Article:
An Unlikely Friendship and a Journey to the Heart of the Quran
by Carla Power (2015) along with Islam – A Short History by Karen Armstrong (2000)
I have a copy of the Quran, one given to me by a friend in Cairo. I’ve thumbed through it but I honestly don’t have any interest in reading it cover-to-cover. The language (in my English version) is so stiff and formal, and the passages seem so obscure and irrelevant to modern day challenges. I occasionally open it to read a passage that comes up in conversations with friends from Gaza.
The Quran finally opened up to me — or I opened up to the Quran — when I found Carla Power’s book “If the Oceans were Ink“. This memoir of her journey to understand the Quran with Sheikh Mohammad Akram Nadwi as her guide is a very engaging story that asks (and answers) many of the questions I’ve had about Islam and the Quran.
The two met in the UK but were from very different backgrounds. He was raised in a small Urdu-speaking village in the Indian state of Uttar Pradesh, went on to study at a prestigious madrasa in Lucknow, India where his earliest speciality was hadith. He ended up at Oxford and gained fame for his forty-volume collection of biographies of thousands of Muslim women scholars.
Carla is an American journalist whose father was a law professor who felt more comfortable living abroad. He took long sabbaticals and the family spent many months living in South East Asia and the Middle East. As a young child, her world view was opened wide to different cultures and religions. Her mother was Jewish, her father a Quaker, and today she describes herself as a secular feminist.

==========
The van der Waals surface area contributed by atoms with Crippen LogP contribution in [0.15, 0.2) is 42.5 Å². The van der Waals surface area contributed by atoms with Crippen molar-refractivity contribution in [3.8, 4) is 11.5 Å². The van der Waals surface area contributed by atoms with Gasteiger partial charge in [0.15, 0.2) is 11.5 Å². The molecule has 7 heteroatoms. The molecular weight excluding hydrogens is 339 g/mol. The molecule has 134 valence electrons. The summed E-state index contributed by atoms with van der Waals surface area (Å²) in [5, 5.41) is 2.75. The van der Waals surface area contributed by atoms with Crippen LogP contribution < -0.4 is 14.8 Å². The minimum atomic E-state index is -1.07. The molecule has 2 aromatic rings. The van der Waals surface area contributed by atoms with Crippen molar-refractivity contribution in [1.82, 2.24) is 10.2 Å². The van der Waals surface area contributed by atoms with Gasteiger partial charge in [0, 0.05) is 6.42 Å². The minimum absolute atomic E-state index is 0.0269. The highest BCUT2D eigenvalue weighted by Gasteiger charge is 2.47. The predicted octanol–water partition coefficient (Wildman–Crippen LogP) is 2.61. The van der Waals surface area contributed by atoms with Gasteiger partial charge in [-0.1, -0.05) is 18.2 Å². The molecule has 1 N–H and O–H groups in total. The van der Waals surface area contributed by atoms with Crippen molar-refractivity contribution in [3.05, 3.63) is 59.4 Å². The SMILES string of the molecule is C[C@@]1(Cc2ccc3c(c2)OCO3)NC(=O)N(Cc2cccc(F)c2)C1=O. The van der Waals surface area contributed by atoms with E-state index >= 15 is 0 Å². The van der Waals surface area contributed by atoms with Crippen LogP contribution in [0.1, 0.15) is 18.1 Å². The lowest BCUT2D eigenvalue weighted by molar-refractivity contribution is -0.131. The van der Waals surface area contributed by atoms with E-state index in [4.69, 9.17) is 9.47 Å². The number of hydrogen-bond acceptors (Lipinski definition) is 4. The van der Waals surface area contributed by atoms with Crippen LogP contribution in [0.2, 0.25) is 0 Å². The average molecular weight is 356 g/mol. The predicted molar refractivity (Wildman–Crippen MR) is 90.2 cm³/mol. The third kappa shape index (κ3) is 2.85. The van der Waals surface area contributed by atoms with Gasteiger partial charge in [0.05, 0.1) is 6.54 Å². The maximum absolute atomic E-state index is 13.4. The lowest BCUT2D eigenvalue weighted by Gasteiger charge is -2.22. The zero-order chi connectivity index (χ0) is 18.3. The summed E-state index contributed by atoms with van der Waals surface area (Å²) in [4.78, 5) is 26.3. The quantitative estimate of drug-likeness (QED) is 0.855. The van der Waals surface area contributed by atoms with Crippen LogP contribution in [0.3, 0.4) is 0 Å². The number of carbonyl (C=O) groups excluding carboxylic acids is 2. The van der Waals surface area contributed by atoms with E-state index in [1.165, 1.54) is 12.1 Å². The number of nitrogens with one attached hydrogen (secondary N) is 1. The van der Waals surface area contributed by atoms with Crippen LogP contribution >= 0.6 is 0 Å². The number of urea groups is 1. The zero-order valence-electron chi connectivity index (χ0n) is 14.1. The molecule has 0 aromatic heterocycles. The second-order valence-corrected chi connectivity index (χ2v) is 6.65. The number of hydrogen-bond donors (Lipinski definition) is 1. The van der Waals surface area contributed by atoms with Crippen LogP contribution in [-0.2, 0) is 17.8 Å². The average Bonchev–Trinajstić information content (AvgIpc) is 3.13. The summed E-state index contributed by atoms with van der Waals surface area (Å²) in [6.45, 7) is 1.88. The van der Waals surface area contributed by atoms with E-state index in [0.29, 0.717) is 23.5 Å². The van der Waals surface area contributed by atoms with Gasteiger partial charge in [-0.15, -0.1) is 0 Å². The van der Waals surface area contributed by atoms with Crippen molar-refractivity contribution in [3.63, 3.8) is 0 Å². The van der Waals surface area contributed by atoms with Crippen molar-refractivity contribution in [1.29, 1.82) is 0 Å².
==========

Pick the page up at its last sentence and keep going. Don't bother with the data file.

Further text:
Carla and the Sheikh met at Oxford a few years after 9/11. He was a 27-year old scholar and she was a 24-year old reporter for Newsweek.
The book chronicles their reconnection years later when the Sheikh agrees to mentor her on the Quran. She attends some of his lectures, she meets him in the local teahouse for private Q & A, she gets to know his family and travels with him back to India.
The very first word in the Quran is “Read”. I appreciate this beginning very much and my understanding of the Quran as a scholarly guide has grown considerably after reading “If the Oceans Were Ink“. The author began her journey with a basic foundation of Islam so that her questions to the Sheikh were insightful and illuminated the core truths as a practicing Muslim scholar experiences his faith.
While Carla Power’s book was a personal journey in the 21st century, Karen Armstrong’s book “Islam – A Short History” is a historical account of the religion, placing it in context of the major events happening in the world from which Islam sprang. I read both books together because the history was more digestible this time around. I know I won’t remember names and dates but now I have a good understanding of how Islam came to lead millions of people.
According to a recent Pew poll, Muslims will grow more than twice as fast as the overall world population between 2015 and 2060 and, in the second half of this century, will likely surpass Christians as the world’s largest religious group.
Given the rising Islamophobia in the U.S., and the ignorance and fear that many (including some of my personal friends) have about Muslims and Islam, both these books should be mandatory reading and discussion in high school classrooms.